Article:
I’m banking hard, shifting my weight to meet the sloped dirt trail ahead of me. My balance doesn’t fail me, and I coast through the turn, only to have to lean left, then right as a series of tight corners puts my cycling abilities to the test. Finally, the path straightens out just enough to let me catch my breath and check behind me for my companion and photographer, Aaron Yoshino, who’s doing everything I’m doing, only with a camera on his back.
It’s a blisteringly hot but perfect day as I stare out over the foothills of Waimea, an endless blue horizon filling my vision. Small clusters of buildings are overshadowed by an immense amount of lush farmland, with far-off hills and mounds framing the expansive landscape. Stepping back onto my pedals, I snake my way up the trail once more. The view might be even better where we are headed.
We’ve only just begun working our way up Anna Ranch Heritage Center’s farmland on a tour with Big Island Bike Tours. Started by ex-pro cyclist Alex Candelario, who raced competitively in the U.S. Peloton circuit for 13 years, Big Island Bike Tours offers bike rentals and tours across Hawai‘i Island. One of its more unique offerings is an exclusive chance to ride an e-bike—it’s electric!—up the hundred-odd acres of land behind Anna Ranch’s historic residence. The check-in process is easy: You roll up to Big Island Bike Tours’ small bike-filled shack, sign a few waivers, learn how to operate an e-bike’s buttons and knobs—more on that later—and then set off with one of the business’s experienced guides.
Our guide, Jeremy Wagner, is a natural storyteller. Tanned by countless hours under the sun, guiding groups like myself up the slopes of Anna Ranch’s sublime cattle grounds—which are now primarily used for tours like this, however cattle do appear from time to time—Wagner makes the bi-wheeled excursion look easy. And it makes sense, the always-smiling, wisecracker grew up here in Waimea and the land is essentially his backyard. He’s also very familiar with the story of Anna Leialoha Lindsey Perry-Fiske, who took over her family’s ranch in 1939 and through innovative ranching practices and sheer hard work, rescued the business from nearly overwhelming debt.
While Wagner recounts the story of Anna Fiske—giving us a brief respite from biking the dirt trails that Wagner and Candelario made themselves, with the help of a small excavator—I take a moment to check on my bike. Two to three times heavier than a normal mountain bike, e-bikes compensate for their weight by adding “assistance” to your pedaling. This “assistance” comes in the form of pure speed, with each rotation of the pedal generating more forward energy and momentum than you would get on a standard bike. With the push of a button, I notch my assistance down just a tad, as you want to go fast—but not too fast—up the trail to make it around sharper cutbacks and turns. I do not, however, turn it off completely. I’m in no means out of shape, but this trail is steep—if I were on a normal bike, I would have given up 10 minutes into this three-hour jaunt.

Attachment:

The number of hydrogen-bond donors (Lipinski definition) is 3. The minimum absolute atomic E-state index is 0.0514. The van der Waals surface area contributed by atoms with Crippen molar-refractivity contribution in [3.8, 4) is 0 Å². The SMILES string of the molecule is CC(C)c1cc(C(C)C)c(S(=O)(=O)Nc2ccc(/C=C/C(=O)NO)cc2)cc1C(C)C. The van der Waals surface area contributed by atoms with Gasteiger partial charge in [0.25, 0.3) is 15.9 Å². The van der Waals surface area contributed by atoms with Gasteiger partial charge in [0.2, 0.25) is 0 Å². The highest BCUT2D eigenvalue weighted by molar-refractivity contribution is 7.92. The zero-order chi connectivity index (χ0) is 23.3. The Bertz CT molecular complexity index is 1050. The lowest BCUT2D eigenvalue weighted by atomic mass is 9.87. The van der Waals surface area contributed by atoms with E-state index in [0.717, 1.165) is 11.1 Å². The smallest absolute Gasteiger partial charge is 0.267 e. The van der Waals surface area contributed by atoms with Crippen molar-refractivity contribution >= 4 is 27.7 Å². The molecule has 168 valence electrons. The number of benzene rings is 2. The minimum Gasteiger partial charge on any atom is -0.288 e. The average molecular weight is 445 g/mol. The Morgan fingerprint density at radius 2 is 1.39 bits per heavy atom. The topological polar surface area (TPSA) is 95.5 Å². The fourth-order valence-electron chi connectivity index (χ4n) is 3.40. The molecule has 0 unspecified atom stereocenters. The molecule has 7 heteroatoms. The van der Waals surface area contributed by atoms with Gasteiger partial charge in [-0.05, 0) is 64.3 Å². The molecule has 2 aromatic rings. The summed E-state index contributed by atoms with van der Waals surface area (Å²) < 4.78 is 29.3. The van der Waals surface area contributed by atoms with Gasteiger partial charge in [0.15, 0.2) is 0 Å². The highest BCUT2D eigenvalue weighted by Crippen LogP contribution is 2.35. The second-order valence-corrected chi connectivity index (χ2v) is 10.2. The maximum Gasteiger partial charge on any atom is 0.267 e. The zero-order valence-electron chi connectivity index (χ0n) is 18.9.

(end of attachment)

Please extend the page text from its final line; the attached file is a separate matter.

Back on the path, Wagner tells us he’ll wait for Yoshino and me at the top of the next section, and then speeds off. I’ve been watching him navigate the trail and its many turns, and have tried my best to emulate his techniques—“Look where you want to go,” is some of the best advice he has for making the turns more manageable—but already the trail has bested me multiple times, causing me to brake fully and readjust my bike. Letting Yoshino go ahead of me, I try again and take it slow. One turn at a time. Shift my weight here. Brake there. Assistance up. Assistance down. At some point, it almost becomes melodic. Each swerve of the trail acts as a note in some jazzy little tune, bebop hills and swinging curves included. I barely notice Yoshino and Wagner waiting for me on the side of the path. I do, however, immediately notice the flowing waterfall across the ravine from us. Talk about a crescendo.
After a few more stops and starts in the music, Yoshino and I ride on with Wagner farther and farther up the hill, until we reach the final high note, the top. Looking back again, from here, the sleepy paniolo (Hawaiian cowboy) town of Waimea is but a speck. Actually, everything’s a speck from 3,000 feet up, and even the great hills and slopes I saw at the beginning of our journey look small from here. Taking a moment to breathe, I see a herd of cows approaching us. Wagner tells us they’re descendants of Anna Ranch’s original herd of Charolais cattle. Now, they live up here—in no danger of being butchered—grooming the grass, taking in the view and side-eyeing weirdos on electric bikes.
Going down, like coming up, is not easy, but once you get into a rhythm, the going gets fun, in a challenging way. Instead of pedaling, I’m tapping the brake like a Morse code operator. Tap. Tap tap. Hold. Tap tap tap. Near the bottom, we get to a part of the trail that Wagner calls his “favorite.” Long turns and a gentle decline means riders can coast down it with ease. After waiting for Yoshino and Wagner to make their descent, not because I’m scared but because I’m gathering information, I let go of the brakes. Gently shifting my body left and right and back again, the drawn out turns come easy. For once, I let gravity do its thing as I glide down the trail, going faster by the second. I feel like a hot knife cutting through butter, blowing through corners with ease and, as the cool Waimea air blows through my hair, a wide, stupid grin spreads across my face. Who knew going fast could be so much fun.
Big Island Bike Tours
Tours are offered at 9 a.m. and 2 p.m. Monday through Friday. $189 per rider; private and weekend options are also available upon request. For more information, call (808) 769-1308 or visit bigislandbiketours.com.